Folkmoot historically got county and state funding, up to $100,000 per year. However, government funding has dried up. State funding was lost in the late 1990s, and most county funding dried up during the recent recession.
County commissioners cut all annual contributions to nonprofits in 2008, and Folkmoot was among those to get the axe. The county’s tourism agency, which taxes overnight tourists to the tune of $1 million a year to support tourism marketing and initiatives, still funds Folkmoot, but it is no longer guaranteed.
“Funding is drying up everywhere,” Babcock said.
The organization has tried to wiggle its way back into the state budget, but it was always ended up cut. Former state Sen. Joe Sam Queen, D-Waynesville, tried for several years to get the funding reinstated, but in a dour economy, money is scarce, particularly for non-essentials.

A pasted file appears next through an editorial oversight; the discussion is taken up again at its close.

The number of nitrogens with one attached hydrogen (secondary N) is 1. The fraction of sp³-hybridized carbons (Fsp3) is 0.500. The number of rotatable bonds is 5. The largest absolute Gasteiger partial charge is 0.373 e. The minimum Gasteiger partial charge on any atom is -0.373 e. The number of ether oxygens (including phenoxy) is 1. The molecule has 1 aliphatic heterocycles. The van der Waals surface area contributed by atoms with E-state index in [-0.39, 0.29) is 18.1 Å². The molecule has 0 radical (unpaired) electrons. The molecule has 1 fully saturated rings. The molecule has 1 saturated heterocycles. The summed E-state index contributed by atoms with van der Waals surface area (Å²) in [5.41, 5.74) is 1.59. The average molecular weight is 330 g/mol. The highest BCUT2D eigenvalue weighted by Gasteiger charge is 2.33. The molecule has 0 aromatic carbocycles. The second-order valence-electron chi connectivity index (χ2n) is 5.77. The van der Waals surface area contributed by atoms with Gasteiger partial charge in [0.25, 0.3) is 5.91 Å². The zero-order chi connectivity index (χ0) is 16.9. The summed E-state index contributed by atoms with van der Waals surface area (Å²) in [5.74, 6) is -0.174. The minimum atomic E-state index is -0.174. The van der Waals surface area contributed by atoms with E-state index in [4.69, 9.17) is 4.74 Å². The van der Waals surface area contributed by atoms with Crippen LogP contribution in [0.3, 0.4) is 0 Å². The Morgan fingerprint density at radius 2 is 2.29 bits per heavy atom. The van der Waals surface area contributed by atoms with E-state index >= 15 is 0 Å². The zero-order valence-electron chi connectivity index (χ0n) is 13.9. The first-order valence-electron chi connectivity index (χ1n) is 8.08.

“It is not always available,” said Queen, who was integral in getting Folkmoot the designation of official international festival of North Carolina.
Queen said he is a proponent of funding Folkmoot because its economic impact in Western North Carolina is in the millions. It also exposes outsiders to the area and vice versa.
“Its impact is not just Waynesville” where the festival is headquartered, Queen said. “It helps the whole region.”
The county has yet to restore any of its funding to Folkmoot as well. County commissioner Chairman Mark Swanger said the county leaders reviews their revenues and possible expenses each year, but the economy is not currently robust enough to warrant reinstating Folkmoot’s funding.
Funding for Folkmoot is not out of the realm of possibility for the future, however, Swanger said.
“It is going to depend in large part on the economy, and the revenue stream the county receives,” Swanger said. This year, “Revenues did increase some but basically only enough to maintain county service.”